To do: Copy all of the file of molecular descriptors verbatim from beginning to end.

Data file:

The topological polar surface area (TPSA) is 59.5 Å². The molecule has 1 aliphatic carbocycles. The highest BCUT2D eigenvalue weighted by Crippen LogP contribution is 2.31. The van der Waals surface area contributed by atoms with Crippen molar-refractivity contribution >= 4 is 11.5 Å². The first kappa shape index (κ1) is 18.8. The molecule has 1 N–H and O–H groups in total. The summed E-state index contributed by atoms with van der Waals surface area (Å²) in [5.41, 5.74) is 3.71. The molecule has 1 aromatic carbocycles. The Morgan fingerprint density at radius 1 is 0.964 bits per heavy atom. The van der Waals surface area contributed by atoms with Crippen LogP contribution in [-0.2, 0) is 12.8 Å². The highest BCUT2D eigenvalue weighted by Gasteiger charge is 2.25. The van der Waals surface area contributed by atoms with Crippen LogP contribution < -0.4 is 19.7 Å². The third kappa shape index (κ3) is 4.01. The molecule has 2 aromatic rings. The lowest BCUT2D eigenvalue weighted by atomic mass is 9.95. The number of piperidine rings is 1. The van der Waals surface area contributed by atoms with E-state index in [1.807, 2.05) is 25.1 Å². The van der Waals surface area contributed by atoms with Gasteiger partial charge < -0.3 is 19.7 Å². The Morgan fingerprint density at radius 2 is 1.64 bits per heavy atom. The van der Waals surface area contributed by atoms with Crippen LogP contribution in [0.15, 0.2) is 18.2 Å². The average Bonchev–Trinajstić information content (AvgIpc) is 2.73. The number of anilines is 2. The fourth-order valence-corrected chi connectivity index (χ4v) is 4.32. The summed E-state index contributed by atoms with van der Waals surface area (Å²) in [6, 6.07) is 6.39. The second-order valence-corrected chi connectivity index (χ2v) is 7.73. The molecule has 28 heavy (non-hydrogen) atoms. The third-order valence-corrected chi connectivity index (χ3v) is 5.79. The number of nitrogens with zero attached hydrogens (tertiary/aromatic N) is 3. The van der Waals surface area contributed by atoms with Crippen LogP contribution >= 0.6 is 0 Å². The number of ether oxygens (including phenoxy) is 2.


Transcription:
The topological polar surface area (TPSA) is 59.5 Å². The molecule has 1 aliphatic carbocycles. The highest BCUT2D eigenvalue weighted by Crippen LogP contribution is 2.31. The van der Waals surface area contributed by atoms with Crippen molar-refractivity contribution >= 4 is 11.5 Å². The first kappa shape index (κ1) is 18.8. The molecule has 1 N–H and O–H groups in total. The summed E-state index contributed by atoms with van der Waals surface area (Å²) in [5.41, 5.74) is 3.71. The molecule has 1 aromatic carbocycles. The Morgan fingerprint density at radius 1 is 0.964 bits per heavy atom. The van der Waals surface area contributed by atoms with Crippen LogP contribution in [-0.2, 0) is 12.8 Å². The highest BCUT2D eigenvalue weighted by Gasteiger charge is 2.25. The van der Waals surface area contributed by atoms with Crippen LogP contribution < -0.4 is 19.7 Å². The third kappa shape index (κ3) is 4.01. The molecule has 2 aromatic rings. The lowest BCUT2D eigenvalue weighted by atomic mass is 9.95. The number of piperidine rings is 1. The van der Waals surface area contributed by atoms with E-state index in [1.807, 2.05) is 25.1 Å². The van der Waals surface area contributed by atoms with Gasteiger partial charge < -0.3 is 19.7 Å². The Morgan fingerprint density at radius 2 is 1.64 bits per heavy atom. The van der Waals surface area contributed by atoms with Crippen LogP contribution in [0.15, 0.2) is 18.2 Å². The average Bonchev–Trinajstić information content (AvgIpc) is 2.73. The number of anilines is 2. The fourth-order valence-corrected chi connectivity index (χ4v) is 4.32. The summed E-state index contributed by atoms with van der Waals surface area (Å²) in [6, 6.07) is 6.39. The second-order valence-corrected chi connectivity index (χ2v) is 7.73. The molecule has 28 heavy (non-hydrogen) atoms. The third-order valence-corrected chi connectivity index (χ3v) is 5.79. The number of nitrogens with zero attached hydrogens (tertiary/aromatic N) is 3. The van der Waals surface area contributed by atoms with Crippen LogP contribution >= 0.6 is 0 Å². The number of ether oxygens (including phenoxy) is 2.